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Youth engagement in security and peacekeeping: meaningful or tokenistic?

Youth engagement is largely ignored in decision-making processes once radical changes take place. This undermines their participation in important socio-political or economic moments says Abhishek Thakur

In Nepal, citizens within the age bracket of 16 to 40 years are considered youth as per the National Youth Policy

Youths have the power and courage to bring social reform and shape the path of the nation towards progress. It is essential to utilize the energy and talent of youths by ensuring their needs and access to peace and security. 

Meaningful Youth Engagement.

Meaningful youth engagement is an inclusive, intentional, mutually-respectful partnership between youth and adults whereby power is shared, respective contributions are valued, and young people’s ideas, perspectives, skills and strengths are integrated into the design and delivery of programs, strategies, policies, funding mechanisms and organizations that affect their lives and their communities, countries and globally. (USAID, Youth Power)

Basically when the involvement of youth with different stakeholders in a community is valued and young people’s perspective is respected and incorporated into the designing, implementation and evaluation of programs and policies it is said to be as meaningful youth engagement.

Is Youth Engagement becoming Tokenistic?

Youth Engagement has become a trend for peacebuilding programs. Organizations and stakeholders such as NGOs, community leaders or government are making the youth a part of their programs and events. However, young people are only allowed to participate as beneficiaries and in consultations for the sake of making the activity inclusive. These “Youth Engaged Program” do not follow proper approaches or guidelines. 

In the context of Nepal, youth engagement in peacebuilding has been utilization of youths during moments of conflicts leading to changes in the socio-political climate of Nepal. The engagements had contributed to political and socio-economic changes.

For instance, Maoist insurgency, end of monarchy and prevalence of democracy are some of the historic moments that are evidence of youth engagement for peacebuilding. However, young people are largely ignored from all decision-making processes once radical changes take place undermining their participation in important socio political or economic moments. It is also important to note that youths are regularly exploited by political parties for protest programs to this day.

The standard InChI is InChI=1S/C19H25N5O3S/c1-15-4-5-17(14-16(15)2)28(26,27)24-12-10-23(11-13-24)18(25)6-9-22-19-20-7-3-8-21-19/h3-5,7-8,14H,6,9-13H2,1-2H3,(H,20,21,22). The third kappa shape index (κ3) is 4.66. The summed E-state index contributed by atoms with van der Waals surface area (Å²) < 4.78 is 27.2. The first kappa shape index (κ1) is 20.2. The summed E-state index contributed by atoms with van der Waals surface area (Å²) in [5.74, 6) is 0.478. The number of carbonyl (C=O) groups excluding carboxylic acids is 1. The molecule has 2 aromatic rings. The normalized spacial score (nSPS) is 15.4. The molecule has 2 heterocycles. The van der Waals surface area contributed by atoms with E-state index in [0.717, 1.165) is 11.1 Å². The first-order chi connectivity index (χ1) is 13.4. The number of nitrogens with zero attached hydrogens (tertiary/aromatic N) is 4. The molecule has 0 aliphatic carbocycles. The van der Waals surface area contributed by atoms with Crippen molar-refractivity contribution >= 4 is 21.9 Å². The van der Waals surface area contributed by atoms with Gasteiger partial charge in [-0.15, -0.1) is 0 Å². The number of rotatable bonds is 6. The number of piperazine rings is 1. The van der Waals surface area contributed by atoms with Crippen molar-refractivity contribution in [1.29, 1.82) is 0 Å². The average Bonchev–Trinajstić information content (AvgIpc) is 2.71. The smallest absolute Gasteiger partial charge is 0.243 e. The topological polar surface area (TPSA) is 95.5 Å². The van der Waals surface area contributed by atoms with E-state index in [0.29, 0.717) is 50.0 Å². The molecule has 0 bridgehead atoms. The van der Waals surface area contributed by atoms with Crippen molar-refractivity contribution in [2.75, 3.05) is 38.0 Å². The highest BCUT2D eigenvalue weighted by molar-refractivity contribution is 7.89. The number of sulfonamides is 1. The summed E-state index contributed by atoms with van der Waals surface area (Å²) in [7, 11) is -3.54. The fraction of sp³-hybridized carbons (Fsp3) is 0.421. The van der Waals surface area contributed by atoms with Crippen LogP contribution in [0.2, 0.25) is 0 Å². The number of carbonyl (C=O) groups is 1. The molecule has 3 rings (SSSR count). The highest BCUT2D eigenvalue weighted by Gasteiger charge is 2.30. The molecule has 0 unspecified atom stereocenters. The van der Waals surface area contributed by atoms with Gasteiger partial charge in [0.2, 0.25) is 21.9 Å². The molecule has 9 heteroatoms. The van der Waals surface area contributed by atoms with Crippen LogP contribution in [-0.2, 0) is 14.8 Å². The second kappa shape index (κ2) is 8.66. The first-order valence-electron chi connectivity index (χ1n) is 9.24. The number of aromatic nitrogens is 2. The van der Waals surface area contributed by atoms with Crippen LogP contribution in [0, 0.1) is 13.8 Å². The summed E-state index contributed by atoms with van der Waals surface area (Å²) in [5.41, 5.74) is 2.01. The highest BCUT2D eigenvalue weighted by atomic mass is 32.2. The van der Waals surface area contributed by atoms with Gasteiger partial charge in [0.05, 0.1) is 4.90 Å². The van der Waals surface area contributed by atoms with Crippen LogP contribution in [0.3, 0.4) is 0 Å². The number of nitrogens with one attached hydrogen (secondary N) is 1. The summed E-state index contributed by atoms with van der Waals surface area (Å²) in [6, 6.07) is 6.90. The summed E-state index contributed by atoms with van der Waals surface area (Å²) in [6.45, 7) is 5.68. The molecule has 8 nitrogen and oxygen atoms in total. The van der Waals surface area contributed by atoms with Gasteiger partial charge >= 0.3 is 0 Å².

The Government of Nepal has not been able to integrate youths into the development process. Even after the introduction of United Nations Security Council Resolution 2250 in 2015 which emphasises the importance of youth as agents of change in promotion of peace and security, youths are still recognised either as violence initiators or are being subjected to rampant violence globally.

Youth participation in design, implementation, and evaluation of peacebuilding programs can result in more effective program outcomes by increasing inclusion, impact, retention, and creating sustainable peace.

Through meaningful engagement, youth are empowered and supported to play a vital role in their own growth as well as in that of their communities. In the context of program implementation, active participation by youth in decision-making processes pertaining to the design, provision and delivery of services can help to respond to and meet youth’s needs.    

Youths: leaders of today and tomorrow.

Youths may offer new ways of solving a problem or achieving a certain peacebuilding goal. The endeavors and willingness of youths to achieve more and better adds value to engage them in every step of the program from planning to implementation and evaluation. 

Young people should be treated as equals to other participants and  should be provided a safe place to keep their perspective. Engagement opportunities should be made accessible and equal opportunity should be provided to the diverse  group of young people. 

Provision of youth inclusion from different gender identities, socio-economic backgrounds, disabilities, ethnicities, religious affiliations, LGBTQI+ community, nationalities or lack thereof, or other minority groups (i.e. refugees, internally displaced people) should be introduced and implemented. It is important to encompass the voices of youth from these backgrounds as they have different needs and priorities. 

It is also important to ensure incorporation of youth voices as a suggestion/feedback for further improvement of youth engagement in organising and implementing peace building programs and decision making processes.

The government and stakeholders need to be focussed in young people to enable a future that is inclusive, growth-oriented and sustainable.

Photo by Christopher Paul High on Unsplash


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Youth engagement in security and peacekeeping: meaningful or tokenistic?

by Abhishek Thakur Reading time: 3 min